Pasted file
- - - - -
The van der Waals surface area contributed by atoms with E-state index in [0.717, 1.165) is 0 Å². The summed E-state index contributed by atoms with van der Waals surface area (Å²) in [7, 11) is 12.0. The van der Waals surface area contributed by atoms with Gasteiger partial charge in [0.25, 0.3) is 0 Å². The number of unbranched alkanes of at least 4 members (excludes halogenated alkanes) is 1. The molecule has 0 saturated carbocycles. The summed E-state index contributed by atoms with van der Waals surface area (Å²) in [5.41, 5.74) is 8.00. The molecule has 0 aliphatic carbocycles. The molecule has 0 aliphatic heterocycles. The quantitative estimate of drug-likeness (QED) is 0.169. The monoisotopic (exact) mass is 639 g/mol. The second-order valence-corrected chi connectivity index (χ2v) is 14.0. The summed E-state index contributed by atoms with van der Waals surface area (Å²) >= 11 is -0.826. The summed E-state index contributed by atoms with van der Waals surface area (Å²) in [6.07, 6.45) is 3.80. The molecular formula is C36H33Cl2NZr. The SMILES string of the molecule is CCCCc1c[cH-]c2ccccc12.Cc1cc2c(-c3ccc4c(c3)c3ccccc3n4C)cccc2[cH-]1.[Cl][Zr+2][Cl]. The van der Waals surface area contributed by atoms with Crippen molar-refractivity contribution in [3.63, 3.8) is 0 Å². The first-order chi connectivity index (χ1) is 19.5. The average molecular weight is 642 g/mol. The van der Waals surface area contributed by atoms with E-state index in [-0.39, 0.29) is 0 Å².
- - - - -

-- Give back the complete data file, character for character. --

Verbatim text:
The van der Waals surface area contributed by atoms with E-state index in [0.717, 1.165) is 0 Å². The summed E-state index contributed by atoms with van der Waals surface area (Å²) in [7, 11) is 12.0. The van der Waals surface area contributed by atoms with Gasteiger partial charge in [0.25, 0.3) is 0 Å². The number of unbranched alkanes of at least 4 members (excludes halogenated alkanes) is 1. The molecule has 0 saturated carbocycles. The summed E-state index contributed by atoms with van der Waals surface area (Å²) in [5.41, 5.74) is 8.00. The molecule has 0 aliphatic carbocycles. The molecule has 0 aliphatic heterocycles. The quantitative estimate of drug-likeness (QED) is 0.169. The monoisotopic (exact) mass is 639 g/mol. The second-order valence-corrected chi connectivity index (χ2v) is 14.0. The summed E-state index contributed by atoms with van der Waals surface area (Å²) >= 11 is -0.826. The summed E-state index contributed by atoms with van der Waals surface area (Å²) in [6.07, 6.45) is 3.80. The molecular formula is C36H33Cl2NZr. The SMILES string of the molecule is CCCCc1c[cH-]c2ccccc12.Cc1cc2c(-c3ccc4c(c3)c3ccccc3n4C)cccc2[cH-]1.[Cl][Zr+2][Cl]. The van der Waals surface area contributed by atoms with Crippen molar-refractivity contribution in [3.63, 3.8) is 0 Å². The first-order chi connectivity index (χ1) is 19.5. The average molecular weight is 642 g/mol. The van der Waals surface area contributed by atoms with E-state index in [-0.39, 0.29) is 0 Å².